Journalism Must Do Better

Whilst I endorse any journalism that shines a light on the wide problems inherent in SATs, I would turn the headline of this article back on that journalism itself and suggest it ‘must do better’.

Examples of SATs ‘cheating’ have been on the increase over recent years, apparently, and this is by teachers/Head teachers rather than examinees. This is obviously wrong, but it would also be wrong not to expose the pressures that push teachers to this extreme reaction – this ‘pressure’ itself one of the key elements for opposing SATs, as mentioned in this article when referring to another boycott by parents in May of this year.

So that’s cheating and pressure [pressure on staff and students to be clear] as key reasons for boycotting. Then there’s this rationale: ‘Unlike GCSEs and A-levels, Sats [sic] have no bearing on a child’s future.’ So cheating and pressure and no bearing on future of students.

This is a well-meaning focus but it does seem lazy journalism to me. The assertion of ‘no bearing on future’ is obviously inaccurate in that the ‘pressure’ already acknowledged will have an impact: the judgements made in secondary schools when students enter with their SATs ‘grades’ leads to expectations and demands and targets – and yes – pressure!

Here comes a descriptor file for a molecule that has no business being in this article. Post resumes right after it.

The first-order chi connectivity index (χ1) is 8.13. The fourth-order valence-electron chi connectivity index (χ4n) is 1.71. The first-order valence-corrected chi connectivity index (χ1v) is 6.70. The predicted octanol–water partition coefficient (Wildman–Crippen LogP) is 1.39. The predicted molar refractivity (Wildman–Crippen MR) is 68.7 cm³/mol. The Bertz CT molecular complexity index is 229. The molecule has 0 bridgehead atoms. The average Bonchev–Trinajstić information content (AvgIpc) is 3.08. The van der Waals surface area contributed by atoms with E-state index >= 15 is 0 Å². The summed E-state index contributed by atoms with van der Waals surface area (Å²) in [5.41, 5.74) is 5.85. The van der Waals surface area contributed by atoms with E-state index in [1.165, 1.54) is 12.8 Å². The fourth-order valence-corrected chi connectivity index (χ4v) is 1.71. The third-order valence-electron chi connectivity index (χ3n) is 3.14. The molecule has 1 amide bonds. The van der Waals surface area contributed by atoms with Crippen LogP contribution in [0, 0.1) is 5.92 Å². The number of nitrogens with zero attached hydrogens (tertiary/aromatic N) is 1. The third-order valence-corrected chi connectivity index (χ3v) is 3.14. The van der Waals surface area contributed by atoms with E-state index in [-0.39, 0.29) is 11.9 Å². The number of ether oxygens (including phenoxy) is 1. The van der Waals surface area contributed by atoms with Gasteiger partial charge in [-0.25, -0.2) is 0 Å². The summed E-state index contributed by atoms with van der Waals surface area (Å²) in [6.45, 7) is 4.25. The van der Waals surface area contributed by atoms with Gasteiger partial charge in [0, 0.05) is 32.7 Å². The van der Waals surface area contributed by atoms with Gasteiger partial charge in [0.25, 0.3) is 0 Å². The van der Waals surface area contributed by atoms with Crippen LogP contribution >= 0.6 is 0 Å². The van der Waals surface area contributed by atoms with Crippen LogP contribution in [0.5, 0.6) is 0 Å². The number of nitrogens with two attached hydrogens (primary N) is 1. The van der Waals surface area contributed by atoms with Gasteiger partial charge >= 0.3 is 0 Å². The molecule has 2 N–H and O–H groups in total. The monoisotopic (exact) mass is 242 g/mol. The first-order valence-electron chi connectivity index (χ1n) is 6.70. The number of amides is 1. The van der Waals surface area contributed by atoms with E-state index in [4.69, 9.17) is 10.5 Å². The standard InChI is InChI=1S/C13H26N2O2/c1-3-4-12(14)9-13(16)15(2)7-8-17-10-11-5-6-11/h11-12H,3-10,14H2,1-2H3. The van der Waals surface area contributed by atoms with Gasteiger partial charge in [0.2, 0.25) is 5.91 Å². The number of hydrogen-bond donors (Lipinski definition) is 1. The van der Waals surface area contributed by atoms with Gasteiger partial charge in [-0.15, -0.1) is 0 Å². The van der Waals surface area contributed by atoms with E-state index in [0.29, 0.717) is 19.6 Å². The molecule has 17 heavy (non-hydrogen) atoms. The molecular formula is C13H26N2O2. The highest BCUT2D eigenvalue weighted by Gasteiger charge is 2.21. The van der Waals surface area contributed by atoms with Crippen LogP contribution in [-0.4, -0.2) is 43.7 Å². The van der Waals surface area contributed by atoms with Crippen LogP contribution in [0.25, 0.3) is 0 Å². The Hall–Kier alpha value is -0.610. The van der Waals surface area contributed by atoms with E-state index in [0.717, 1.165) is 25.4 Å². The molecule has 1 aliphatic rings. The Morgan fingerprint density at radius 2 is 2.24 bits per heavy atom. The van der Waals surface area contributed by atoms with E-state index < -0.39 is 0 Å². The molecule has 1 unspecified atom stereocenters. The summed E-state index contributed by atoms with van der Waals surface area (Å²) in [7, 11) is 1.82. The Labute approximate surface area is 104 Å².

OK, that may seem like a nuance, but in the context of failing yet again to tackle the key reason for challenging the existence of SATs – which is in their lack of educational value – this is actually an important clarification to raise. That’s their education value as a means of fostering effective teaching and learning and then the assessment of this.

Once more with my caveat that I can only speak knowingly about the woeful purpose and effect of English SATs [but I think one can fairly extrapolate], national journalism, especially in The Guardian/Observer, needs to do better in also highlighting these fundamental questions about purpose and effect. As an educational tool they are on the one hand utterly meaningless, but on the other they are precisely that: a tool. A tool for successive governments to claim they have created and implement a rigorous assessment of national standards.

No they don’t. It is a sham [and most countries do not implement similar at this age]. My own rationale for exposing this sham is well-documented on this blog here, for anyone really that interested [perhaps not that many, and probably not on one more, at least, sunny April day!].

In the article I am challenging there is much sensitive and empathetic reporting about the detrimental effects/impact of SATs, not least on narrowing the primary school curriculum, so I do acknowledge that. But I would like to see more of the teaching and learning argument against them reported. I think readers can absorb this. That’s all. And this has been my teacher’s detailed advice to flesh out the otherwise scant feedback of ‘must do better’.

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